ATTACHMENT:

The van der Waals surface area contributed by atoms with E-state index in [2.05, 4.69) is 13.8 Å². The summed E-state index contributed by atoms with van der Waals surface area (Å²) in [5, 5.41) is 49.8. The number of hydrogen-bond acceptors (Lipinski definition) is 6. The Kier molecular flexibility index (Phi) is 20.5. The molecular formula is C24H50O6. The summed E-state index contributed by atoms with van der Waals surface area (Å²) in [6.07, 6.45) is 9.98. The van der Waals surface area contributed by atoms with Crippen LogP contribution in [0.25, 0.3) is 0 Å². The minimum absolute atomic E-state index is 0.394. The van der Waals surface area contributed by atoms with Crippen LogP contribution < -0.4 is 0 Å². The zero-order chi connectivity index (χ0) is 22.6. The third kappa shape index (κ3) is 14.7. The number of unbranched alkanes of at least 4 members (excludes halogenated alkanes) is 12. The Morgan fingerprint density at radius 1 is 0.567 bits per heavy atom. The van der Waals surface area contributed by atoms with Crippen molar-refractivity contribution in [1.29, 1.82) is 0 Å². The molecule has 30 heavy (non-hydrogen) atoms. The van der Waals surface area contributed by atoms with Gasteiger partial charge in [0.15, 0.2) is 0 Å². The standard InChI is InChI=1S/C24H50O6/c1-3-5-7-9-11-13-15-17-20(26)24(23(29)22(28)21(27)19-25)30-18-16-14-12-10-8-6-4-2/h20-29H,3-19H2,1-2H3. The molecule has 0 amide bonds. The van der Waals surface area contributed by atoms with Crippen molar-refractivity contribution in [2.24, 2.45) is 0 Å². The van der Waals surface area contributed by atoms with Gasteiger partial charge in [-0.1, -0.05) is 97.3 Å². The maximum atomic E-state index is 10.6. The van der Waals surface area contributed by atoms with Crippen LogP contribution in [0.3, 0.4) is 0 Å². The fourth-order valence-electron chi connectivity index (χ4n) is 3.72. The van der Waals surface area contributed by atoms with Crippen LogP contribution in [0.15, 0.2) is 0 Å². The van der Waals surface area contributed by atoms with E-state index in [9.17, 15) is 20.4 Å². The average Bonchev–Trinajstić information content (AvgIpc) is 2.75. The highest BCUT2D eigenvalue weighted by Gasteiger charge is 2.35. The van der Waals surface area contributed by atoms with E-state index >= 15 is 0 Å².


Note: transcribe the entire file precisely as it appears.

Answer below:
The van der Waals surface area contributed by atoms with E-state index in [2.05, 4.69) is 13.8 Å². The summed E-state index contributed by atoms with van der Waals surface area (Å²) in [5, 5.41) is 49.8. The number of hydrogen-bond acceptors (Lipinski definition) is 6. The Kier molecular flexibility index (Phi) is 20.5. The molecular formula is C24H50O6. The summed E-state index contributed by atoms with van der Waals surface area (Å²) in [6.07, 6.45) is 9.98. The van der Waals surface area contributed by atoms with Crippen LogP contribution in [0.25, 0.3) is 0 Å². The minimum absolute atomic E-state index is 0.394. The van der Waals surface area contributed by atoms with Crippen LogP contribution < -0.4 is 0 Å². The zero-order chi connectivity index (χ0) is 22.6. The third kappa shape index (κ3) is 14.7. The number of unbranched alkanes of at least 4 members (excludes halogenated alkanes) is 12. The Morgan fingerprint density at radius 1 is 0.567 bits per heavy atom. The van der Waals surface area contributed by atoms with Crippen molar-refractivity contribution in [1.29, 1.82) is 0 Å². The molecule has 30 heavy (non-hydrogen) atoms. The van der Waals surface area contributed by atoms with Gasteiger partial charge in [0.15, 0.2) is 0 Å². The standard InChI is InChI=1S/C24H50O6/c1-3-5-7-9-11-13-15-17-20(26)24(23(29)22(28)21(27)19-25)30-18-16-14-12-10-8-6-4-2/h20-29H,3-19H2,1-2H3. The molecule has 0 amide bonds. The van der Waals surface area contributed by atoms with Crippen molar-refractivity contribution in [2.24, 2.45) is 0 Å². The van der Waals surface area contributed by atoms with Gasteiger partial charge in [-0.1, -0.05) is 97.3 Å². The maximum atomic E-state index is 10.6. The van der Waals surface area contributed by atoms with Crippen LogP contribution in [0.3, 0.4) is 0 Å². The fourth-order valence-electron chi connectivity index (χ4n) is 3.72. The van der Waals surface area contributed by atoms with Crippen LogP contribution in [0.15, 0.2) is 0 Å². The van der Waals surface area contributed by atoms with E-state index in [9.17, 15) is 20.4 Å². The average Bonchev–Trinajstić information content (AvgIpc) is 2.75. The highest BCUT2D eigenvalue weighted by Gasteiger charge is 2.35. The van der Waals surface area contributed by atoms with E-state index >= 15 is 0 Å².